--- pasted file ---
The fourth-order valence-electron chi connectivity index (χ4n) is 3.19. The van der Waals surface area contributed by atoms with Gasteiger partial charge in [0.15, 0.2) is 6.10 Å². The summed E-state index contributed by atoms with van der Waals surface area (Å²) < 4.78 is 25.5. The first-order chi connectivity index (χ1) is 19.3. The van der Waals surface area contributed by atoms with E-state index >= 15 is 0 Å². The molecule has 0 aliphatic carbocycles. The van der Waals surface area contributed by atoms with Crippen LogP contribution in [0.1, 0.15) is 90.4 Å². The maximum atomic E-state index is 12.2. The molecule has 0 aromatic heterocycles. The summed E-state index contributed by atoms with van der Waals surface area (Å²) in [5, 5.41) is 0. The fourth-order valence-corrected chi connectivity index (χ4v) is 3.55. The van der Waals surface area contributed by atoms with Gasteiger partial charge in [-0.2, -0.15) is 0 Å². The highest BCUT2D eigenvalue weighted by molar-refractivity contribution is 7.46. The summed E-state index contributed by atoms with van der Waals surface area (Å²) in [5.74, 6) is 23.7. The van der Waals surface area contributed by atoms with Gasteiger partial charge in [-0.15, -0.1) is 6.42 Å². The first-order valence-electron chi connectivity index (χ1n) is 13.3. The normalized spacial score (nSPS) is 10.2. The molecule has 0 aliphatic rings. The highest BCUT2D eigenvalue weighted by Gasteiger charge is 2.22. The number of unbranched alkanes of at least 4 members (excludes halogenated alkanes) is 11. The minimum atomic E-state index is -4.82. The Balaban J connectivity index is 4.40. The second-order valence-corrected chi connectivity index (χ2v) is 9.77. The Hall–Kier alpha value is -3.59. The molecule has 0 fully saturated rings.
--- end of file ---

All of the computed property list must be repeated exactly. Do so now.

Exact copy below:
The fourth-order valence-electron chi connectivity index (χ4n) is 3.19. The van der Waals surface area contributed by atoms with Gasteiger partial charge in [0.15, 0.2) is 6.10 Å². The summed E-state index contributed by atoms with van der Waals surface area (Å²) < 4.78 is 25.5. The first-order chi connectivity index (χ1) is 19.3. The van der Waals surface area contributed by atoms with E-state index >= 15 is 0 Å². The molecule has 0 aliphatic carbocycles. The van der Waals surface area contributed by atoms with Crippen LogP contribution in [0.1, 0.15) is 90.4 Å². The maximum atomic E-state index is 12.2. The molecule has 0 aromatic heterocycles. The summed E-state index contributed by atoms with van der Waals surface area (Å²) in [5, 5.41) is 0. The fourth-order valence-corrected chi connectivity index (χ4v) is 3.55. The van der Waals surface area contributed by atoms with Gasteiger partial charge in [-0.2, -0.15) is 0 Å². The highest BCUT2D eigenvalue weighted by molar-refractivity contribution is 7.46. The summed E-state index contributed by atoms with van der Waals surface area (Å²) in [5.74, 6) is 23.7. The van der Waals surface area contributed by atoms with Gasteiger partial charge in [-0.15, -0.1) is 6.42 Å². The first-order valence-electron chi connectivity index (χ1n) is 13.3. The normalized spacial score (nSPS) is 10.2. The molecule has 0 aliphatic rings. The highest BCUT2D eigenvalue weighted by Gasteiger charge is 2.22. The number of unbranched alkanes of at least 4 members (excludes halogenated alkanes) is 11. The minimum atomic E-state index is -4.82. The Balaban J connectivity index is 4.40. The second-order valence-corrected chi connectivity index (χ2v) is 9.77. The Hall–Kier alpha value is -3.59. The molecule has 0 fully saturated rings.